Measurement of progression

GWAS and MR typically use a single measure of either a continuous (e.g., blood pressure at age 60) or a binary (e.g., occurrence of a myocardial infarction by age 60) outcome. In a study of progression, the outcome may be more complex: time to cancer recurrence; survival time; the accumulation of disability over a 20-year period; or recurrence-free survival time. For these outcomes, a more sophisticated analysis may be required. When survival is the outcome of interest, disease-specific as well as all-cause mortality should be investigated, and disease-specific survival analysis will need to account for censoring (missing follow-up data) due to death from other factors. Similarly, GWAS analysis methods for trajectories will be required for studies in which the outcome is a repeated quantitative measure (e.g., the progression of disability in multiple sclerosis). We have developed a methodology for GWAS of trajectories [31,32], and methods for MR in the context of survival analysis are available [33], but computational challenges remain, and further methodological development is much needed. In addition, to allow well-powered meta-analysis studies to be conducted, comparable measures of progression will need to be available across data sets.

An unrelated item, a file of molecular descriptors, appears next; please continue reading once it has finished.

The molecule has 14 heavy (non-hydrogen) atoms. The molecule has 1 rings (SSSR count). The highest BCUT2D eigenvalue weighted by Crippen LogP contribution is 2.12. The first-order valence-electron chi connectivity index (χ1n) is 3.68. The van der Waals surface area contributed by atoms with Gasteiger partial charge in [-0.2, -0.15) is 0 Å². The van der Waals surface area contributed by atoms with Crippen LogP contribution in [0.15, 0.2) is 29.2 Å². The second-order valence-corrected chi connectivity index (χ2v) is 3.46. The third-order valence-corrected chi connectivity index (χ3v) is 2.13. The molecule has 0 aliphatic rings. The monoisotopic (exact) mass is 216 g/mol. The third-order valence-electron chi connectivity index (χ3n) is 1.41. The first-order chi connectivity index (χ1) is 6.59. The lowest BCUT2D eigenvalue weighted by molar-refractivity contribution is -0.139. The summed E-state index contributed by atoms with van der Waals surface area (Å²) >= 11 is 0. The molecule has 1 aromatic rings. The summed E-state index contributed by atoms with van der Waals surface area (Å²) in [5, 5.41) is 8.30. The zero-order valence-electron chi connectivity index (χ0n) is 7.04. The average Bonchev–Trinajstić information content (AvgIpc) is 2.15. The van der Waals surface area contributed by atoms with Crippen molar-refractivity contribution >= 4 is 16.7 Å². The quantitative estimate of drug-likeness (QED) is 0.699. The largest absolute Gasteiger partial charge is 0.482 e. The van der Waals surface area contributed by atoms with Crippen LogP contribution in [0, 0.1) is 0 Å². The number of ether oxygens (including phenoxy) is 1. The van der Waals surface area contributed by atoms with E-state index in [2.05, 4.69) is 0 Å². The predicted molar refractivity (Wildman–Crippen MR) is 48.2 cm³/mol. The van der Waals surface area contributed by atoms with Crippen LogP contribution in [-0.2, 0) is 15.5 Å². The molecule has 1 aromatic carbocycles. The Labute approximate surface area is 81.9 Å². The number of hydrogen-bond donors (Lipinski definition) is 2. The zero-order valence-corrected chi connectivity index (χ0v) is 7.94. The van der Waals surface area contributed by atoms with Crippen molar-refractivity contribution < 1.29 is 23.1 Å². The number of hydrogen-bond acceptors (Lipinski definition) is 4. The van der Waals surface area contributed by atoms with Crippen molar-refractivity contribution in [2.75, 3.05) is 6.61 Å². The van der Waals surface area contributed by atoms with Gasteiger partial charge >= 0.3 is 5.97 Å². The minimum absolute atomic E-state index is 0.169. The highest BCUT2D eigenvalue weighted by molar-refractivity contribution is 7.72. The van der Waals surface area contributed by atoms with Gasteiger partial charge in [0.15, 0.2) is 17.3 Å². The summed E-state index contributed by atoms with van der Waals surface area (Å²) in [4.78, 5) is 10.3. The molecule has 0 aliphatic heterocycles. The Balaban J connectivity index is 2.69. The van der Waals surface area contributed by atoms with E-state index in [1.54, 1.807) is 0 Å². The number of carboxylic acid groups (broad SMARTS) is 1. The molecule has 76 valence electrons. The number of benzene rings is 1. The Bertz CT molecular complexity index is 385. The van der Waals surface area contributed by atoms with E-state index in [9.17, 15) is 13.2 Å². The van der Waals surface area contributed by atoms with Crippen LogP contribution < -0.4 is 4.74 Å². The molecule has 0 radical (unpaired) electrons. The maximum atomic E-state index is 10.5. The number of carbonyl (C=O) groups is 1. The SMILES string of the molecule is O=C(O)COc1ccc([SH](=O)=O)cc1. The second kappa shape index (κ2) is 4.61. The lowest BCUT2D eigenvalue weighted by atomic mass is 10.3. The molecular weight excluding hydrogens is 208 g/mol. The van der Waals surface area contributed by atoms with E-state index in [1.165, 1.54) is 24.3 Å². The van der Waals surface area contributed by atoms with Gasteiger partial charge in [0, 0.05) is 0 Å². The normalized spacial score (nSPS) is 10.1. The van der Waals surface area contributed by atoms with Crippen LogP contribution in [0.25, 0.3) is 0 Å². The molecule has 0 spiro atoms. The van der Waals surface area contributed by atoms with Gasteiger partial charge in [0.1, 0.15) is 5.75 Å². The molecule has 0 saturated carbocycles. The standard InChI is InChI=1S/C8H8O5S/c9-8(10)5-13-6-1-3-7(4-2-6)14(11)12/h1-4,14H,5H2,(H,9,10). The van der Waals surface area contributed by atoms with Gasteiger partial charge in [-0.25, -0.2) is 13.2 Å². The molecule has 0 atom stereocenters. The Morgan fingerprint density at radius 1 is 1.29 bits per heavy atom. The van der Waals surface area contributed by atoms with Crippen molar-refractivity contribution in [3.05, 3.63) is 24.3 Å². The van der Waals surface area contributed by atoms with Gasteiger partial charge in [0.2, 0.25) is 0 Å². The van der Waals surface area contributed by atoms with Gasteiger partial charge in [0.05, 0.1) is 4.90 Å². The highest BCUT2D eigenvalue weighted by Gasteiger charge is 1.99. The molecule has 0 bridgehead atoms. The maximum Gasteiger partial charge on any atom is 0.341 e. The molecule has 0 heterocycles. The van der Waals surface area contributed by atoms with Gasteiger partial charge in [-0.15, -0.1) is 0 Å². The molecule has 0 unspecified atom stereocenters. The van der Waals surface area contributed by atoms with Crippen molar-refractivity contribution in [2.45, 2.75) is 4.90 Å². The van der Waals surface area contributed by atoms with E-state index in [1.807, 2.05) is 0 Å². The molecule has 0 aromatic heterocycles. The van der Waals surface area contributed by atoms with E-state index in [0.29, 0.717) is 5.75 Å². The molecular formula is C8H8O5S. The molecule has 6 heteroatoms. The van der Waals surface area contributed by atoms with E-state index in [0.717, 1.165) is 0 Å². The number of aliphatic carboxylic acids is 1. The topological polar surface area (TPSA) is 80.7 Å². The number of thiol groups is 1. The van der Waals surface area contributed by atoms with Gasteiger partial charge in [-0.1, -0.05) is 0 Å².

Availability of data